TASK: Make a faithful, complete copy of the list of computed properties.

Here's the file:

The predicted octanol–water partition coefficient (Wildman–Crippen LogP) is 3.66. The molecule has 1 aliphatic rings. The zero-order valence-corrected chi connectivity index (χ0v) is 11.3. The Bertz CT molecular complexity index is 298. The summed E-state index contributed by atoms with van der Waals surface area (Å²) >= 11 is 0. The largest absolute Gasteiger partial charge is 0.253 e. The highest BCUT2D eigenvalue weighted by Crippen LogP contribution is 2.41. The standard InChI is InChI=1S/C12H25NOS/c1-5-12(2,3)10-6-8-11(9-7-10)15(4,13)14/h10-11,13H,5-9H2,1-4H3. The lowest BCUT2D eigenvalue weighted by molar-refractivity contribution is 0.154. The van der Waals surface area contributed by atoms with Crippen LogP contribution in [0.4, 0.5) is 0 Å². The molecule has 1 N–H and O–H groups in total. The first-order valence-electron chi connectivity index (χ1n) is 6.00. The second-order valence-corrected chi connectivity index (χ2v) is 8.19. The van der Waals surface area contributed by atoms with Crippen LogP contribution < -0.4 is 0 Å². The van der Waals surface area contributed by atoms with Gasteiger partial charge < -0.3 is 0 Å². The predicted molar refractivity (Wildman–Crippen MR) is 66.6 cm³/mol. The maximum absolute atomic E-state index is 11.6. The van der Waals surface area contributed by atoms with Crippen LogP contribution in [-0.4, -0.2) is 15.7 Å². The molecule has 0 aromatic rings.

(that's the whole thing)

The predicted octanol–water partition coefficient (Wildman–Crippen LogP) is 3.66. The molecule has 1 aliphatic rings. The zero-order valence-corrected chi connectivity index (χ0v) is 11.3. The Bertz CT molecular complexity index is 298. The summed E-state index contributed by atoms with van der Waals surface area (Å²) >= 11 is 0. The largest absolute Gasteiger partial charge is 0.253 e. The highest BCUT2D eigenvalue weighted by Crippen LogP contribution is 2.41. The standard InChI is InChI=1S/C12H25NOS/c1-5-12(2,3)10-6-8-11(9-7-10)15(4,13)14/h10-11,13H,5-9H2,1-4H3. The lowest BCUT2D eigenvalue weighted by molar-refractivity contribution is 0.154. The van der Waals surface area contributed by atoms with Crippen LogP contribution in [0.4, 0.5) is 0 Å². The molecule has 1 N–H and O–H groups in total. The first-order valence-electron chi connectivity index (χ1n) is 6.00. The second-order valence-corrected chi connectivity index (χ2v) is 8.19. The van der Waals surface area contributed by atoms with Crippen LogP contribution < -0.4 is 0 Å². The van der Waals surface area contributed by atoms with Gasteiger partial charge < -0.3 is 0 Å². The predicted molar refractivity (Wildman–Crippen MR) is 66.6 cm³/mol. The maximum absolute atomic E-state index is 11.6. The van der Waals surface area contributed by atoms with Crippen LogP contribution in [-0.4, -0.2) is 15.7 Å². The molecule has 0 aromatic rings.